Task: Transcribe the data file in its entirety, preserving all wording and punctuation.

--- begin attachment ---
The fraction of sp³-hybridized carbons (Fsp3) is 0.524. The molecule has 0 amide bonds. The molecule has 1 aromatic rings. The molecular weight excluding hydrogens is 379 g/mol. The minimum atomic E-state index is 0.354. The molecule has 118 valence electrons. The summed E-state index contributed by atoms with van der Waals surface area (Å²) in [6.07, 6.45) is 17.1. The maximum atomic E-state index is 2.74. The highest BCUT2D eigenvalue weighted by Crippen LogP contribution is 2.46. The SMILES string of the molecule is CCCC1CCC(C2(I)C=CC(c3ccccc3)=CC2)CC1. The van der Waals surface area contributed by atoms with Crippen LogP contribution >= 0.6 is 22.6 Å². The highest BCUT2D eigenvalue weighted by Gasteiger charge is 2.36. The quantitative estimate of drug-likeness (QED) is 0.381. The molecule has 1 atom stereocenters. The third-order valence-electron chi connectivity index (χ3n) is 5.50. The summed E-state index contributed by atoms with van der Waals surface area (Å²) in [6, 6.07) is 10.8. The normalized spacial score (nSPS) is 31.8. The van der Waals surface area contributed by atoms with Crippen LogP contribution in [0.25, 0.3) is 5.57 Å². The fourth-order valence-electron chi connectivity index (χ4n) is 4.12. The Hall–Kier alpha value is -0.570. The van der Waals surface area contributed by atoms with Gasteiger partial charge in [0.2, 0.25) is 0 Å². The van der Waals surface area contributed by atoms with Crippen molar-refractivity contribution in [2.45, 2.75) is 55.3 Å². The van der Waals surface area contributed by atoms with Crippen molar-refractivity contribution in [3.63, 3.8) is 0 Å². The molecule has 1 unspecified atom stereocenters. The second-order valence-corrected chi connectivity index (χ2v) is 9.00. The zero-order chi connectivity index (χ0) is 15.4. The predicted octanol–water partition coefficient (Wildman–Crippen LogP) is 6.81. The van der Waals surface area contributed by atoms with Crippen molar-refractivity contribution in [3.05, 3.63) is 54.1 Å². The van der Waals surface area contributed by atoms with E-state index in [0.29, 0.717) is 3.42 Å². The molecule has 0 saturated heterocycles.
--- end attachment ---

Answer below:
The fraction of sp³-hybridized carbons (Fsp3) is 0.524. The molecule has 0 amide bonds. The molecule has 1 aromatic rings. The molecular weight excluding hydrogens is 379 g/mol. The minimum atomic E-state index is 0.354. The molecule has 118 valence electrons. The summed E-state index contributed by atoms with van der Waals surface area (Å²) in [6.07, 6.45) is 17.1. The maximum atomic E-state index is 2.74. The highest BCUT2D eigenvalue weighted by Crippen LogP contribution is 2.46. The SMILES string of the molecule is CCCC1CCC(C2(I)C=CC(c3ccccc3)=CC2)CC1. The van der Waals surface area contributed by atoms with Crippen LogP contribution >= 0.6 is 22.6 Å². The highest BCUT2D eigenvalue weighted by Gasteiger charge is 2.36. The quantitative estimate of drug-likeness (QED) is 0.381. The molecule has 1 atom stereocenters. The third-order valence-electron chi connectivity index (χ3n) is 5.50. The summed E-state index contributed by atoms with van der Waals surface area (Å²) in [6, 6.07) is 10.8. The normalized spacial score (nSPS) is 31.8. The van der Waals surface area contributed by atoms with Crippen LogP contribution in [0.25, 0.3) is 5.57 Å². The fourth-order valence-electron chi connectivity index (χ4n) is 4.12. The Hall–Kier alpha value is -0.570. The van der Waals surface area contributed by atoms with Gasteiger partial charge in [0.2, 0.25) is 0 Å². The van der Waals surface area contributed by atoms with Crippen molar-refractivity contribution in [2.45, 2.75) is 55.3 Å². The van der Waals surface area contributed by atoms with Crippen molar-refractivity contribution in [3.63, 3.8) is 0 Å². The molecule has 1 unspecified atom stereocenters. The second-order valence-corrected chi connectivity index (χ2v) is 9.00. The zero-order chi connectivity index (χ0) is 15.4. The predicted octanol–water partition coefficient (Wildman–Crippen LogP) is 6.81. The van der Waals surface area contributed by atoms with Crippen molar-refractivity contribution in [3.05, 3.63) is 54.1 Å². The van der Waals surface area contributed by atoms with E-state index in [0.29, 0.717) is 3.42 Å². The molecule has 0 saturated heterocycles.